European Championship: Denmark’s tale, written by Hans Christian Andersen
Denmark’s players gathered in a circle on the field after Monday night’s game at the Parken Stadium in Copenhagen and stared intently at a staff member’s phone. They must have known, by then, that they had qualified for the last 16 of the European Championship, but they wanted to be sure. They wanted to see the score confirmed, officially.
The Danes had come into their final group-stage game needing the dice to roll in their favour to make it through. They required a win against Russia on home soil, and for Belgium to beat Finland in St. Petersburg. That they had a chance at all, though — that their coach, Kasper Hjulmand, could tell his players that this was the start, not the end, of their tournament — was remarkable in itself.
It is not yet 10 days since Hjulmand admitted that his players were “broken,” traumatised by the experience of seeing their friend and teammate Christian Eriksen collapse on the field during their opening game against Finland, forced to stand guard around him as his heart was restarted as he lay motionless on the turf, and to accompany him from the field as he was taken to a hospital.
They had to comfort his distraught partner, and then endure the most agonising wait to discover if he was out of danger. Soccer’s place in the pecking order was illustrated by the squad’s insistence it would not decide whether that game would continue or not until the players had word about Eriksen’s health.
Only when they were told that he was conscious and speaking at the hospital did they press on, playing the game the same evening because — as Hjulmand said — they could not bear to face a night of sleepless worry and then have to start again the next day. They played, and lost. A few days later, in front of an emotional crowd of about 25,000 fans at Parken, they played and lost again, this time to Belgium.
That was hardly surprising. Hjulmand had said that counselling would be available to all of his squad, should they feel the need, but it would take some time for that to have an impact. This was not the sort of blow you shake off in time for the next game.
Still, Denmark had one more chance.
But Russia sensed the Danes’ desperation and were initially content to operate on the counter, which brought the game’s first real chance as Aleksandr Golovin advanced through a high Danish line only to strike the ball straight at Kasper Schmeichel. Artem Dzyuba, who had been in a bruising mood from the start, was allowed a shot on the turn which sailed wide of the mark. It was as if Stanislav Cherchesov’s team were being offered more opportunities than they actually wanted. By as early as the 25th minute the fans at the Parken were jeering what looked suspiciously like time-wasting from the Russians. It was clear that very little goalmouth action would be most welcome for one set of players.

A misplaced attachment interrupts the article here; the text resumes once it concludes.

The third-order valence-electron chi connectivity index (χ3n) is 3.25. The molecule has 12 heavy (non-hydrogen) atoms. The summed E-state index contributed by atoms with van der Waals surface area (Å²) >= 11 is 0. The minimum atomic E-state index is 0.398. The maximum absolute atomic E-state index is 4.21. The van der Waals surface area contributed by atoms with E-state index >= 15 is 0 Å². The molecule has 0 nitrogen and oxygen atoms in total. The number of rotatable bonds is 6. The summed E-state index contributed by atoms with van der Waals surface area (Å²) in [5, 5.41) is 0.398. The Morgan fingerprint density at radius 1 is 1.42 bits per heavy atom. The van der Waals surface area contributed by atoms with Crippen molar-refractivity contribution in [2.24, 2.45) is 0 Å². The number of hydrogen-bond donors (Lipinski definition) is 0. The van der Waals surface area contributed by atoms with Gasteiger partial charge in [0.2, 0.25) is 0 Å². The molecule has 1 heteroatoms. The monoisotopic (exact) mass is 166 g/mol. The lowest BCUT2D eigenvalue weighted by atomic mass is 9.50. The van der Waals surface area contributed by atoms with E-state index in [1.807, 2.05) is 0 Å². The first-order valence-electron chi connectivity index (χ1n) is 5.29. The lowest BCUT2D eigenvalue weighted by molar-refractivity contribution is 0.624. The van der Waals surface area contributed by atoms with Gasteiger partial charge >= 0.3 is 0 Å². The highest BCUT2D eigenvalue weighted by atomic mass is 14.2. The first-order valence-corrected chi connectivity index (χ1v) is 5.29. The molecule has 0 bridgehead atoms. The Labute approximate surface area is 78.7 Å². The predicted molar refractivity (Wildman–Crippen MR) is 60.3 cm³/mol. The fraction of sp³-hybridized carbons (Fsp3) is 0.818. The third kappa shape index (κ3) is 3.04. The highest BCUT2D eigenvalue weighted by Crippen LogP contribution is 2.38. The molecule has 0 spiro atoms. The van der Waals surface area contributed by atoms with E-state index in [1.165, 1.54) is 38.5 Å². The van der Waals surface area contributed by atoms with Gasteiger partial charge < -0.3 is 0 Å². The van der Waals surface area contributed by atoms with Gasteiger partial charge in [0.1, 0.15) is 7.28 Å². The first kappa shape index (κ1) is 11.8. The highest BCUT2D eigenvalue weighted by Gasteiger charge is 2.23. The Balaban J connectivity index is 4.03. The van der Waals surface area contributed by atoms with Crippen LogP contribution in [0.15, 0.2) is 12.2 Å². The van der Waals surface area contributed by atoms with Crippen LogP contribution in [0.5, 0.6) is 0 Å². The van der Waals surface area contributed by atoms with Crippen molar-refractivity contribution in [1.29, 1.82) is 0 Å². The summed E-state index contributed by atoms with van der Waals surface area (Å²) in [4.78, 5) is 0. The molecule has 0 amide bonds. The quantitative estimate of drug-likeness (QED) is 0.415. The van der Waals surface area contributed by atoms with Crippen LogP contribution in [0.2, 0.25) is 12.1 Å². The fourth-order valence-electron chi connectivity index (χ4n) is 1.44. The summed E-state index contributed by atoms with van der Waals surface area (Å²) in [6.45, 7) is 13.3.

Pierre-Emile Hojbjerg, frustrated by the strange tempo, took matters into his own hands with a highly promising and well struck long-range effort that was not far off deceiving Matvey Safonov in the Russia goal. One could understand the Spurs midfielder’s impatience. His team was giving away possession and failing to even annoy their opponents very much. Gradually, though, a rhythm emerged and, from an instinctive Hojbjerg pass, Mikkel Damsgaard — Eriksen’s replacement — gave Denmark the lead with an audacious, dipping shot from 20 yards. The 20-year-old so impressed against Belgium that he was already widely expected to move to the Premier League from Sampdoria. His price tag increased in an instant with his wonder goal.
No pressure and no guile were needed, though, for Denmark’s second goal as a dreadful pass back from Roman Zobnin was intercepted with ease by Yussuf Poulsen who sank to his knees in relief after scoring. Russia had begun so calmly and yet were suddenly in tatters.
But Finland were still stubbornly holding on in St. Petersburg. And then a roar swept around Parken: News had filtered across the Baltic that Belgium had scored. The crowd cheered and hugged, and the Denmark players had to gesture for calm. All things were still possible and sure enough the referee awarded a penalty to Russia — which Dzyuba converted — just as the Belgium goal was ruled out by VAR for offside. Ouch.
Everyone involved was being put through the emotional wringer as yet more news was delivered, this time that Finland had scored an own goal, putting the Danes in second place in the group. This time the roar was a little more reticent. No one wanted to again jinx what was wonderful news for the packed stadium and then, as a reward, Andreas Christensen scored a goal that was even more eye-catching than the one delivered by Damsgaard; the Chelsea defender took charge from distance after a string of fine saves. Shortly afterwards it became 4-1 as Joakim Maehle scored another goal, this one from the edge of the area, as the Russia defence seemed to wilt.
Maehle ran to the crowd, holding up the numbers 1 and 0 with his fingers: Eriksen’s jersey number.
“I’ve never experienced anything like this,” Maehle told the Danish broadcaster DR.
Denmark’s prize is a round of 16 match on Saturday, against Wales, in Amsterdam, at the stadium where Eriksen made his name. It does not matter at all, not in the grand scheme of things, but still, it means the world.
“What a night!” Hjulmand said. “I can’t imagine how the players came back from what they went through.”
This was as breathtaking and enchanting as any story told by Hans Christian Andersen and just maybe Denmark are beautifully placed to repeat their fairytale of 1992 when they won the European Championship against the odds.